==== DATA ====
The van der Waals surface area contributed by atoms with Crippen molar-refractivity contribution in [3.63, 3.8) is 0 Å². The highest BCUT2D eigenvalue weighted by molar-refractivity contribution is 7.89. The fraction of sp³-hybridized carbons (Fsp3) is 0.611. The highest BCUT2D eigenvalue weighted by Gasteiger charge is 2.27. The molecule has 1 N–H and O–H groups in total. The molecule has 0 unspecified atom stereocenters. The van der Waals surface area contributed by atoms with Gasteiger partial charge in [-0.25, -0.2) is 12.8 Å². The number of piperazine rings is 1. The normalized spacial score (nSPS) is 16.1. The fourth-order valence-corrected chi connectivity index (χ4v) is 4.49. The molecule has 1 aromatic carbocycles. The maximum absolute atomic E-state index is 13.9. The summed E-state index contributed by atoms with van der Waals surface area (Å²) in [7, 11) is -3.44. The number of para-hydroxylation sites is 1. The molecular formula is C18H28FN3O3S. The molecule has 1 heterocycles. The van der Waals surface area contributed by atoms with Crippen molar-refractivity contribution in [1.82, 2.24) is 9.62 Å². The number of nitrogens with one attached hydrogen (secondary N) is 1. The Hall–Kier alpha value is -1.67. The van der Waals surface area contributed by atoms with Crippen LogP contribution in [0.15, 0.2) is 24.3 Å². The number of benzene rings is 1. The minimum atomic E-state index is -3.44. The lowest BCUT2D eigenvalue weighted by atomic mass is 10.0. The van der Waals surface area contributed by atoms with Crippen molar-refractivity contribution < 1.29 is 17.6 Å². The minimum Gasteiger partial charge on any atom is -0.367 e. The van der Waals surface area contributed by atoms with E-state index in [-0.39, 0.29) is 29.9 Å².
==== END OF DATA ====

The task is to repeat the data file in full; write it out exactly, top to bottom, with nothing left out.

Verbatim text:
The van der Waals surface area contributed by atoms with Crippen molar-refractivity contribution in [3.63, 3.8) is 0 Å². The highest BCUT2D eigenvalue weighted by molar-refractivity contribution is 7.89. The fraction of sp³-hybridized carbons (Fsp3) is 0.611. The highest BCUT2D eigenvalue weighted by Gasteiger charge is 2.27. The molecule has 1 N–H and O–H groups in total. The molecule has 0 unspecified atom stereocenters. The van der Waals surface area contributed by atoms with Gasteiger partial charge in [-0.25, -0.2) is 12.8 Å². The number of piperazine rings is 1. The normalized spacial score (nSPS) is 16.1. The fourth-order valence-corrected chi connectivity index (χ4v) is 4.49. The molecule has 1 aromatic carbocycles. The maximum absolute atomic E-state index is 13.9. The summed E-state index contributed by atoms with van der Waals surface area (Å²) in [7, 11) is -3.44. The number of para-hydroxylation sites is 1. The molecular formula is C18H28FN3O3S. The molecule has 1 heterocycles. The van der Waals surface area contributed by atoms with Crippen molar-refractivity contribution in [1.82, 2.24) is 9.62 Å². The number of nitrogens with one attached hydrogen (secondary N) is 1. The Hall–Kier alpha value is -1.67. The van der Waals surface area contributed by atoms with Crippen LogP contribution in [0.15, 0.2) is 24.3 Å². The number of benzene rings is 1. The minimum atomic E-state index is -3.44. The lowest BCUT2D eigenvalue weighted by atomic mass is 10.0. The van der Waals surface area contributed by atoms with Crippen molar-refractivity contribution < 1.29 is 17.6 Å². The minimum Gasteiger partial charge on any atom is -0.367 e. The van der Waals surface area contributed by atoms with E-state index in [-0.39, 0.29) is 29.9 Å².